Monday, June 7, 2010

Learn how seven triggers pique our fascination

Author Sally Hogshead explores the fascinating world of fascination.


Fascinate: Your 7 Triggers to Persuasion and Captivation 

Fascinate: Your 7 Triggers to Persuasion and Captivation. Sally Hogshead. HarperCollins. 266 pages.

Gotta love somebody who takes a funky name and revels in it a la Smuckers. On her website, marketer, consultant and author Sally Hogshead proclaims, "A hogshead is a barrel that holds 62 gallons. So what's your name, smartass?'' I do know what a "Pachter'' is, by the way, but as impressive as the use of her distinctive name is, I was equally captivated by this interesting tome — with some reservations. We'll get to those in a bit, but first ...

For some, the best parts of a business book are the anecdotes and examples. As Hogshead wends her way around the world of fascination, her citations are funny and apt, even educational. She looks for things that elicit fascination and delves into such areas as fetishes, sexual attraction and ovulation — just to get warmed up.

Then she goes all over the virtual landscape, from Marilyn Monroe's "wet'' voice, to Godiva chocolate, to Ginsu knives, to the failure of the DARE program and beyond, as she identifies the seven "triggers'' for fascination: "Lust: why we're seduced by the anticipation of pleasure; Mystique: why we're intrigued by unanswered questions; Alarm: why we take action at the threat of negative consequences; Prestige: why we fixate on symbols of rank and respect; Power: why we focus on the people and things that control us; Vice: why we're tempted by 'forbidden fruit;' and Trust: why we're loyal to reliable options.''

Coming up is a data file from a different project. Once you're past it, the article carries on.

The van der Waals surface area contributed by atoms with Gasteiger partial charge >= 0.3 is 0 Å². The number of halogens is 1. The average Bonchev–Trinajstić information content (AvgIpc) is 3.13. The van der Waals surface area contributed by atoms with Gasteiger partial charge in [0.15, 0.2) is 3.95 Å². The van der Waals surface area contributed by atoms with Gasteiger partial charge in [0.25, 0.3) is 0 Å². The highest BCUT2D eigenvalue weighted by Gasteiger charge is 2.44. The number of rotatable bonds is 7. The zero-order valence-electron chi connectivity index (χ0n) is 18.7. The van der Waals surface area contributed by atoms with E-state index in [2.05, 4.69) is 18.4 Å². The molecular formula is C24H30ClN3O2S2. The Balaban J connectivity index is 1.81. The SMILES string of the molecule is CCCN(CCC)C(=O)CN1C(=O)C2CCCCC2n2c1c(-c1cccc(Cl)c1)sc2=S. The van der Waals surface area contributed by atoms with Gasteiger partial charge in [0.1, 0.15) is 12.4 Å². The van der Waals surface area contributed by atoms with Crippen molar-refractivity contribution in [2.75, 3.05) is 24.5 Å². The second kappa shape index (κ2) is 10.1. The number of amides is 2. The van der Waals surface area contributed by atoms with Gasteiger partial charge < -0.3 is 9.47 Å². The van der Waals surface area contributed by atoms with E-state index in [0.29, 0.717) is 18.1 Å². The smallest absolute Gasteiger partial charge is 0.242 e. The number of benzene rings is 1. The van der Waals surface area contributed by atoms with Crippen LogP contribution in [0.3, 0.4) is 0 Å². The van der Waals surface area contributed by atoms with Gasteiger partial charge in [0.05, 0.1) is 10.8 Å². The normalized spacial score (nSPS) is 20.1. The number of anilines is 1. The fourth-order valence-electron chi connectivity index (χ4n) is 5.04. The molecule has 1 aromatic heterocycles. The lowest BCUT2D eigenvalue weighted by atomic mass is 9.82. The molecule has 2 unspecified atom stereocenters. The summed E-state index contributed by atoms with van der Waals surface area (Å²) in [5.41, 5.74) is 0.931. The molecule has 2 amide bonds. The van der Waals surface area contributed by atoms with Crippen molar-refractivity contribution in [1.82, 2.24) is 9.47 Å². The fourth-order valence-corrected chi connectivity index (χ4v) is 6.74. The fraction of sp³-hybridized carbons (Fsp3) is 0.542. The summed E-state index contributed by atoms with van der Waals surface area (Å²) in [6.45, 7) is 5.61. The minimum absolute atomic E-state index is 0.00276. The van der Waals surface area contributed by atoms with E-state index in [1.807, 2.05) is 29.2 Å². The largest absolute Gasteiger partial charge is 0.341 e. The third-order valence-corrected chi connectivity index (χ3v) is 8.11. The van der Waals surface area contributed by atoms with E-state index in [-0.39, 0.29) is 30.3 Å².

None of these things, as you might notice, are associated with logic or reasoning. On the contrary, they are all highly emotional and, at times, irrational. After all, smart salespeople understand that prospects often make decisions based on intuitive and non-cognitive reasons, then use facts and "needs'' to justify their purchase.

Hogshead (the name also pops up in a Beatles song, by the way) is a sly and facile writer, and manages to keep things interesting as she flits and flies through her fascinating landscape. No surprise, she's also pop-culture-savvy and endlessly self-referential and self-deprecating.

When you read a book by an agency owner or consultant, you are frequently seeing an extended brochure for their products and services. That isn't necessarily the case here, though I'm confident that she would be happy to trigger a few inquiries.

The book closes with a number of assessments and exercises designed for businesses seeking to identify the elements of their enterprises that might be used to bring them to the forefront of fascination, plus a survey she commissioned on (what else?) fascination.

Despite her best intentions, I question, however, how smaller firms and individuals can apply this stuff to their work and lives without adding a veneer of bovine excrement to the mis en scène. It's not for lack of trying on Hogshead's part, but it would seem like artifice and inauthenticity, perhaps, to a small businessperson who's already in perpetual survival mode.

Regardless, Fascinate is a fascinating book and even if you don't use its how-to formula for manufacturing mystiques, it's still a lot of fun to ride along with Sally.

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